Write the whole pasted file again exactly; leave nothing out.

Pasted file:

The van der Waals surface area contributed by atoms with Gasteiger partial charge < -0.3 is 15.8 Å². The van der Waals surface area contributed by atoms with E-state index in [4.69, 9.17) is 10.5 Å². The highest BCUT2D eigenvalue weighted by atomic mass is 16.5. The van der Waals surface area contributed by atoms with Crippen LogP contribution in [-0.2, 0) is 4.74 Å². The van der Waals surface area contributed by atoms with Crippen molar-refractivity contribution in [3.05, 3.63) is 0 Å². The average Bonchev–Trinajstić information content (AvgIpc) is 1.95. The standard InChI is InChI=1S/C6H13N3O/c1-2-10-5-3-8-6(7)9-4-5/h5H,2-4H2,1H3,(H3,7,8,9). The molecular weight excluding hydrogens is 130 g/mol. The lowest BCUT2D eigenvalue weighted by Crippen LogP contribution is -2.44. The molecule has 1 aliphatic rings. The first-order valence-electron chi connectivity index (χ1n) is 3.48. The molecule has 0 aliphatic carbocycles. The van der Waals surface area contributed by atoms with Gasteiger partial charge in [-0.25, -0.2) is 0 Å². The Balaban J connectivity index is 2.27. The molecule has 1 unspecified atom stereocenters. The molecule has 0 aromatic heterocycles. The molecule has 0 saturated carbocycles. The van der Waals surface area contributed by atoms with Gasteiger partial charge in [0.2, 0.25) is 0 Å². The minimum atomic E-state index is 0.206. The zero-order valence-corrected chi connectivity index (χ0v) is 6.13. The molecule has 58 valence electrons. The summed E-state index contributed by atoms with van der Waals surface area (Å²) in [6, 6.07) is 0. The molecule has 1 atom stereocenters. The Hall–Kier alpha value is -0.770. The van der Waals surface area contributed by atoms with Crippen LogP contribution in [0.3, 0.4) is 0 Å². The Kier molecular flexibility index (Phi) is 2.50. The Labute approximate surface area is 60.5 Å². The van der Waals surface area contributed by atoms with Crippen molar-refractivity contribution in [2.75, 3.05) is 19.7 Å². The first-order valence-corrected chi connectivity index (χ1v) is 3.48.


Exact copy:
The van der Waals surface area contributed by atoms with Gasteiger partial charge < -0.3 is 15.8 Å². The van der Waals surface area contributed by atoms with E-state index in [4.69, 9.17) is 10.5 Å². The highest BCUT2D eigenvalue weighted by atomic mass is 16.5. The van der Waals surface area contributed by atoms with Crippen LogP contribution in [-0.2, 0) is 4.74 Å². The van der Waals surface area contributed by atoms with Crippen molar-refractivity contribution in [3.05, 3.63) is 0 Å². The average Bonchev–Trinajstić information content (AvgIpc) is 1.95. The standard InChI is InChI=1S/C6H13N3O/c1-2-10-5-3-8-6(7)9-4-5/h5H,2-4H2,1H3,(H3,7,8,9). The molecular weight excluding hydrogens is 130 g/mol. The lowest BCUT2D eigenvalue weighted by Crippen LogP contribution is -2.44. The molecule has 1 aliphatic rings. The first-order valence-electron chi connectivity index (χ1n) is 3.48. The molecule has 0 aliphatic carbocycles. The van der Waals surface area contributed by atoms with Gasteiger partial charge in [-0.25, -0.2) is 0 Å². The Balaban J connectivity index is 2.27. The molecule has 1 unspecified atom stereocenters. The molecule has 0 aromatic heterocycles. The molecule has 0 saturated carbocycles. The van der Waals surface area contributed by atoms with Gasteiger partial charge in [0.2, 0.25) is 0 Å². The minimum atomic E-state index is 0.206. The zero-order valence-corrected chi connectivity index (χ0v) is 6.13. The molecule has 58 valence electrons. The summed E-state index contributed by atoms with van der Waals surface area (Å²) in [6, 6.07) is 0. The molecule has 1 atom stereocenters. The Hall–Kier alpha value is -0.770. The van der Waals surface area contributed by atoms with Crippen LogP contribution in [0.3, 0.4) is 0 Å². The Kier molecular flexibility index (Phi) is 2.50. The Labute approximate surface area is 60.5 Å². The van der Waals surface area contributed by atoms with Crippen molar-refractivity contribution in [2.75, 3.05) is 19.7 Å². The first-order valence-corrected chi connectivity index (χ1v) is 3.48.